Ayinde Howell: The Lusty Vegan
Award-winning chef Ayinde Howell knows a thing or two about being green.
The fourth-generation entrepreneur, actor, musician, writer and founder of ieatgrass.com was born in Tacoma, Washington to a pair of vegans and has managed to turn his passion of healthy eating into a lucrative and beneficial lifestyle.
While co-owner of Hillside Quickies Vegan Sandwich Shop in Seattle, Howell dished out soulful dishes to notable industry giants like The Roots, Saul Williams, Common, Blackalicious and Erykah Badu and made it possible to look cool while eating healthy.
Now back with a new venture, a book titled The Lusty Vegan, Howell and co-author Zoe Eisenberg dish out all the dirt of co-existing in a meat-filled world; think part cookbook, part advice and part sex education for vegans dating non-vegans. These personal experiences are captured in flavorful recipes, laugh-out-loud anecdotes and inviting photography that will make you think twice about eating green!
Here’s what we learned about the outspoken chef:
JET: Describe your style of cuisine.
Ayinde Howell: Black. I grew up in a house with a father from Alabama, mother from Baltimore, and both grandparents who were known for their prowess in the kitchen. Most present in my memory was fried chicken prepared by my paternal grandfather. So once my parents decided to go vegan when I was born, they just converted those soul food recipes and influences to fit a new lifestyle; I grew up eating a very Southern-influenced style of food. Later in my career, I discovered the most flavor in international cuisine came came from an ethnicity of a darker complexion: Thai vs Japanese, Brazilian vs Colombian Mediterranean vs the rest of European, etc. So I like and cook food that is flavorful from cultures rich in melanin. Black.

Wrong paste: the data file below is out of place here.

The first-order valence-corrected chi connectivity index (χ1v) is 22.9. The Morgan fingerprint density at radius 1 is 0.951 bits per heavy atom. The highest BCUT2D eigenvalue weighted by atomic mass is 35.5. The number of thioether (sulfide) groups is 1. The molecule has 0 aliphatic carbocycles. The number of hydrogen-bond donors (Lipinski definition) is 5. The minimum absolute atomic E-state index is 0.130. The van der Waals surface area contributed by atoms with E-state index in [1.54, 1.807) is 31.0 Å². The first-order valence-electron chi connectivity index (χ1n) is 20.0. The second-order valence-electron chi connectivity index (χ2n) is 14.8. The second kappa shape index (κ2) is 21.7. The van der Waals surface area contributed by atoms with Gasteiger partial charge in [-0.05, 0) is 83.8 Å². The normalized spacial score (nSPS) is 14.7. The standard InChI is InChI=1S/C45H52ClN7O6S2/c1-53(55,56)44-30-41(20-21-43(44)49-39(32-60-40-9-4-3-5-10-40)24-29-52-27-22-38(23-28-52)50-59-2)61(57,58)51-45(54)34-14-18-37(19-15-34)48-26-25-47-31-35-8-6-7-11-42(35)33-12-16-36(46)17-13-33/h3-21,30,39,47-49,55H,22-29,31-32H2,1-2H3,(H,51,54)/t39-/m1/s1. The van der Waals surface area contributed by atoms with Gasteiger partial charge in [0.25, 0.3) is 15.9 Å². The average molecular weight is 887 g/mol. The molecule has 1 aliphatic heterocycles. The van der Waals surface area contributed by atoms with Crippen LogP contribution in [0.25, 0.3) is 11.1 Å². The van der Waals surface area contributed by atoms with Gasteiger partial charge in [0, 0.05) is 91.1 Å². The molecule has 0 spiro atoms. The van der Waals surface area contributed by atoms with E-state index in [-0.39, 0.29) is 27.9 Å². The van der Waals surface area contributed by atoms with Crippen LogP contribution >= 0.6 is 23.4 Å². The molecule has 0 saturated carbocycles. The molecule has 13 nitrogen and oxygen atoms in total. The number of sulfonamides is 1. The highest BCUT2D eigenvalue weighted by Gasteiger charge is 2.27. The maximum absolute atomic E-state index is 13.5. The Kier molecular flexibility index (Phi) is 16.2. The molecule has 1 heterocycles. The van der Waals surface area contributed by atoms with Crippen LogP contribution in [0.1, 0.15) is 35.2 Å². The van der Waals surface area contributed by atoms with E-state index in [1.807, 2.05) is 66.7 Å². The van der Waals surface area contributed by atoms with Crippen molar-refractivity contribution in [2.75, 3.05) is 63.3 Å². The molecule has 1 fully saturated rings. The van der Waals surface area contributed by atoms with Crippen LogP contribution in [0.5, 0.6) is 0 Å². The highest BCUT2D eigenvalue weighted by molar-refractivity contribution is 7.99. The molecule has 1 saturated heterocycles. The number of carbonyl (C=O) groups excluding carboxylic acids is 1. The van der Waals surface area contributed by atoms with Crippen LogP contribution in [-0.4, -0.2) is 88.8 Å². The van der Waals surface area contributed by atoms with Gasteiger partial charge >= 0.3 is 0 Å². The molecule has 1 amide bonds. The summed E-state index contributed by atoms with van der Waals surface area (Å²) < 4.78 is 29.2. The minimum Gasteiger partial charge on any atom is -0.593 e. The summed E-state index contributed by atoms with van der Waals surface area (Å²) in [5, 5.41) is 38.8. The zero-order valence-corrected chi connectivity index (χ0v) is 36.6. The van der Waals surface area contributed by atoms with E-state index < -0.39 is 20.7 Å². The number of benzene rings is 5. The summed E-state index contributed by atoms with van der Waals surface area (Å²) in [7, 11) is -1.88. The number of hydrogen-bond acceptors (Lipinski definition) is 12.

JET: What inspired you to become a vegan and create vegan dishes?
AH: Well, as I said, I was born into it and then choose it as an adult. I saw the merit and benefit of the lifestyle coupled with seeing my older relatives die of diet-related diseases. We are what we eat and in this book I really try to create recipes that are tasty and familiar so that my extended family can enjoy.
JET: What are some myths surrounding African-Americans and veganism?
AH: Mostly it’s because black and brown people think they will lack in community. I had a friend ask “what about BBQs and cookouts? What about Sunday dinner and fish frys?” You can foster community around healthy food; it won’t taste just like Grandma’s, but you can make it taste good and create new traditions and memories from that life-affirming place.
JET: What are five ingredients every person needs to have in the pantry?
AH: 1. Sage; 2. All-purpose seasoning. My favorite is homemade, but Old Bay and a good Cajun is nice.; 3. Truffle oil; 4. Good Balsamic vinegar; and 5. White pepper.
JET: Tell us more about your new book, The Lusty Vegan.
AH: As a grown man who was looking for a partner, I began to find it difficult to merge my lifestyle with the woman I was dating at the time. This was not new, I began to see it as a problem when at one point the model I was dating in Harlem said I didn’t eat anything. A model said the chef doesn’t eat. Anyway, I thought some people could learn from my experiences and eat better tasting vegan food that both the vegan and meat-eaters can enjoy.
JET: Why are Black chefs so important to the culinary world?
AH: Not only are Black chefs important, but healthy Black chefs are super important because they are the people in the community who can make a difference. It will take that innovation and new ideas in taste to entice people of color, especially in low-income areas, to change their very harmful processed food heavy diet.